Date of Conferral





Public Health


Vasileios Margaritis


Perception of cervical cancer screening among Immigrant African women residing in Houston, Texas

Esther I. Orji

M.Ed., University of Lagos, 2002

B. Ed, Abia State University, 1998

A.C. E. University of Benin, 1990

Dissertation Submitted in Partial Fulfillment

of the Requirements for the Degree of

Doctor of Philosophy

Public Health

Walden University

August 2016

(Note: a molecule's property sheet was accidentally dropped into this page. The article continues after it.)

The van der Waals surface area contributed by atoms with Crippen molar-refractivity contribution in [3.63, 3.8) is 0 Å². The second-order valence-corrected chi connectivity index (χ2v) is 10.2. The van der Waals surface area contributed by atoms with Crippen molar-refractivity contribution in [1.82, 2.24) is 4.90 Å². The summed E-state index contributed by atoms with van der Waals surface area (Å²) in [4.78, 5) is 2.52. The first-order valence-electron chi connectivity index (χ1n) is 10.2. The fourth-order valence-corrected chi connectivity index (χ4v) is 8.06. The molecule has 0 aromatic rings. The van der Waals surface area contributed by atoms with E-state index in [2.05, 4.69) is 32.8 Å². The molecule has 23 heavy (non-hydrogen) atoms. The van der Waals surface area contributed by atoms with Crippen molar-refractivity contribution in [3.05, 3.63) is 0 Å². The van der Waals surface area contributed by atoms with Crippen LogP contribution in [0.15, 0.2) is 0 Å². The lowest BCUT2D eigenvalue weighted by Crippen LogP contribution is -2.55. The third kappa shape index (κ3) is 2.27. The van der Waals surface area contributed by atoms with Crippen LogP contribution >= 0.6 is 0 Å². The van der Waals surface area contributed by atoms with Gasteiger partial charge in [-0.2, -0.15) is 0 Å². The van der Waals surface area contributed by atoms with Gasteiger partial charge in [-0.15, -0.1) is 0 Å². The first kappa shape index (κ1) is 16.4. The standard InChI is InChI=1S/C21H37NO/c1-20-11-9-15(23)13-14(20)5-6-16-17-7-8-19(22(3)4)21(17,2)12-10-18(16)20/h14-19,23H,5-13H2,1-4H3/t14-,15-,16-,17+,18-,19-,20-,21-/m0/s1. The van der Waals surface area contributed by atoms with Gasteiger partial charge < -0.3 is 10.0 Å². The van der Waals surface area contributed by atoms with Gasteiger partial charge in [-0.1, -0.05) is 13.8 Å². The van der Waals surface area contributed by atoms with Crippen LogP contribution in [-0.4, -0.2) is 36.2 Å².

Disparities in cervical cancer screening participation still exist especially among immigrant and minority women compared to non immigrant populations. Research investigators through multiple studies have explored reasons for non participation in cervical cancer screening among immigrant and minority women. However, there was limited research specifically on how immigrant women of African descent could be empowered to overcome barriers associated with cervical cancer screening in Houston Texas. The purpose of this study was to explore and understand the perceptions of factors which are barriers to perform cervical cancer screening tests among immigrant women of African descent, as well as their beliefs on preventive medicine, and how immigrant women could be empowered in order to overcome barriers associated with cervical cancer screening. The theoretical framework was based on the health belief model. The participants for the study were 20 immigrant women of African descent aged 21-65. A semi-structured interview schedule which comprised of open ended questions was used to collect data on the perspectives of immigrant women towards cervical cancer screening. Data was transcribed verbatim and analyzed thematically. The social change implications of the study can be that immigrant women could be more encouraged to seek access to the appropriate state of the art in cervical cancer screening which could contribute in reducing mortality, morbidity rate, and costs associated with cervical cancer.